When buying finished jewelry, components, or gemstones, you want to be certain you’re getting the quality you paid for. Each item should be carefully checked for problems affecting function, durability, stone security, appearance, and overall quality. Some companies have their own inspection routines. In case yours doesn’t, the checklist below provides a guide to common imperfections in workmanship and materials.
Beads: Is the bead work clean and each bead well-defined? Is bright cutting straight, smooth, crisp, and bright?
Chains: Is the chain strong enough for the purpose? Are all links intact? (Breaks usually are the result of poor crystallization or insufficient solder.) Are links twisted? All links should be evenly attached and the chain should lie flat.
Clasps: Do they match the piece in color, texture, and design? Does the clasp open, snap, and stay closed? Does the tongue fit properly into the box? Is there insufficient solder connecting the clasp to the jewelry?
Connecting Rings: Are they secure and sturdy enough?
Earring Posts/Backs: Are any posts bent? Are they the proper thickness? If threaded, has the thread been stripped or otherwise damaged? Does the back fit tightly?
Finish: Is the item well-polished in all areas? Look for uneven, rough, flat, or scaly surfaces. Have all nicks or file and tool marks been removed? Is the piece free of porosity? If it has a special finish, is it uniform and unmarred? Has any tarnish been removed?
Flashing: Has the mounting been cleaned after casting to completely remove any metal that is not inherent to the design?
Gemstone Cut: A round or brilliant cut diamond should have a truly circular girdle outline. Other cuts should be symmetrical. All should have the right proportions. An extremely thick girdle is distracting to the eye, adds unnecessary weight, and can cause setting and security problems. A too-thin girdle is susceptible to damage.
Does the diamond have the proper number of facets for the cut? An extra facet will affect appearance and symmetry. So will a too-large natural (a portion of a diamond’s original surface sometimes left on the girdle to indicate maximum yield was obtained).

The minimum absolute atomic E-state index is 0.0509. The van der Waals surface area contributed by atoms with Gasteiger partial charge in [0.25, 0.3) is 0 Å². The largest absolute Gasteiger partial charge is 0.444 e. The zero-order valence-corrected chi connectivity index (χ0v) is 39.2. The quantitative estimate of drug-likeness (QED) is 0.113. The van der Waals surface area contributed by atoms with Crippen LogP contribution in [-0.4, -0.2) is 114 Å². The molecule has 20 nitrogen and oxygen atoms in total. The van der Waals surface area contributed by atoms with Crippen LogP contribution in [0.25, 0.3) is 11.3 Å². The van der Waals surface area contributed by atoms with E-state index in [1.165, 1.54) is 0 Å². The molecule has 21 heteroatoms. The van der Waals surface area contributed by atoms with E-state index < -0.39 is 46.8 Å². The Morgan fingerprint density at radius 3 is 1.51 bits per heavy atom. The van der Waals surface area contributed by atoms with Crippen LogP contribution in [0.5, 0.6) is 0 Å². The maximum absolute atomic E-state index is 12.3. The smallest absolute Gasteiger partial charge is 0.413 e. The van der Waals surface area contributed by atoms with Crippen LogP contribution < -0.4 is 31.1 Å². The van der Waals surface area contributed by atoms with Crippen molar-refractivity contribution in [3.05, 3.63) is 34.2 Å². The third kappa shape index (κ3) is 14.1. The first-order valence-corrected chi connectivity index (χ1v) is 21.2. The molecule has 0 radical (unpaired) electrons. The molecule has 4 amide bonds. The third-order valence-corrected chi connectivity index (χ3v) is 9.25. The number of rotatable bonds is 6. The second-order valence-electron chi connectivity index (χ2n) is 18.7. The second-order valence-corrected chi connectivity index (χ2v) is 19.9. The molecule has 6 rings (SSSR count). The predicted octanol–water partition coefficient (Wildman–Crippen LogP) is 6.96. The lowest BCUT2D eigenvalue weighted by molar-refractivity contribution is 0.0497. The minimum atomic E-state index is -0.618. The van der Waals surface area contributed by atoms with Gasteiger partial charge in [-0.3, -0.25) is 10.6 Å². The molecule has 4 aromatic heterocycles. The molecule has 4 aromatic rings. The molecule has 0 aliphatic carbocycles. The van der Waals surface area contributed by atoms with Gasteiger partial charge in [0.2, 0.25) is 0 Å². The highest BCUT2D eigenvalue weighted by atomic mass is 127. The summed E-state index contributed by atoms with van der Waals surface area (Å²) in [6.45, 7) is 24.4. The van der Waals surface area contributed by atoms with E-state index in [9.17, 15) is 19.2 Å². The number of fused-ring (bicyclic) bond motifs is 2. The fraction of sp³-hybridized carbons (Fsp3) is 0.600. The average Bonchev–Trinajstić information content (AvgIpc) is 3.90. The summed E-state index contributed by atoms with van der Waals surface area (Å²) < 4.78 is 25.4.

A poor cut in a colored gemstone can result in dark spots (too deep and narrow) or washed-out areas (too shallow and wide). You’re more likely to notice if you look at several similar stones next to each other.
Gemstone Clarity: Under 10x magnification, look for bubbles, cracks, and inclusions, including dangerous feathers (breaks that reach the surface), that can make the stone vulnerable to breakage. Check facet edges, table, and planes for chips, cracks, and scratches.
Glue: Glue should not be visible on metal or the gemstone or pearl. Also, is the bond intact?
Mounting: Is it free of cracks? If a piece is supposed to be square, is it? If it’s supposed to be symmetrical, is it?
Plating: Inspect the surface under 10X magnification. It should be smooth, uniform, and free of spots or matting. If 200X magnification is available, check for micro-cracks (they’ll look like dried mud), voids, inclusions, or other flaws. Their presence indicates the plating process was faulty and the metal likely will wear off more quickly than it should. If buying large quantities of plated jewelry, you may want to check the thickness by sending samples out for analysis under X-ray fluorescence spectrometry. Otherwise, ask the plating company to give you the thickness. If it doesn’t know, you may not be getting what you paid for.
Prongs: Are prongs in full contact with stone(s)? Are they uniformly spaced and thick enough to hold the stone securely? Have all sharp edges or corners been smoothed? Do the prongs cover too much or too little of the stone? (Prongs should never exceed 75 percent of the height of the stone and should not cover more than 50 percent of the crown angle. Too-tall prongs are more likely to catch, snag, and bend.)
Also note whether any prongs are missing, bent, cracked, or broken. Breaks usually occur at the seat or lower, and can be attributed to poor crystallization, the use of excessive force when they were bent, or over-cutting. When a seat is cut, no more than one-third to one-half of a prong’s thickness should be removed. In addition, the height of each seat should be uniform.
Quality Marks/Trademarks: Are the mark stamped correctly? If a piece has been stamped with a quality mark, does it also contain a trademark?
Rivets: Do they show? Are they sufficient in size for their purpose, or are they thicker than necessary?
Shank: Is it round and symmetrical? Is it thick enough to withstand the stress of wear?
Settings: Are all stones tight within the setting? If in a channel, are stones aligned properly? Do they touch or overlap?
Note: For more about how to evaluate a setting, go to "All Set: A Guide to Evaluating Gemstone Settings," by Arthur Anton Skuratowicz.
Solder: Does solder show? Are there gaps in the solder flow? Does color match the piece? Has any tarnish been removed?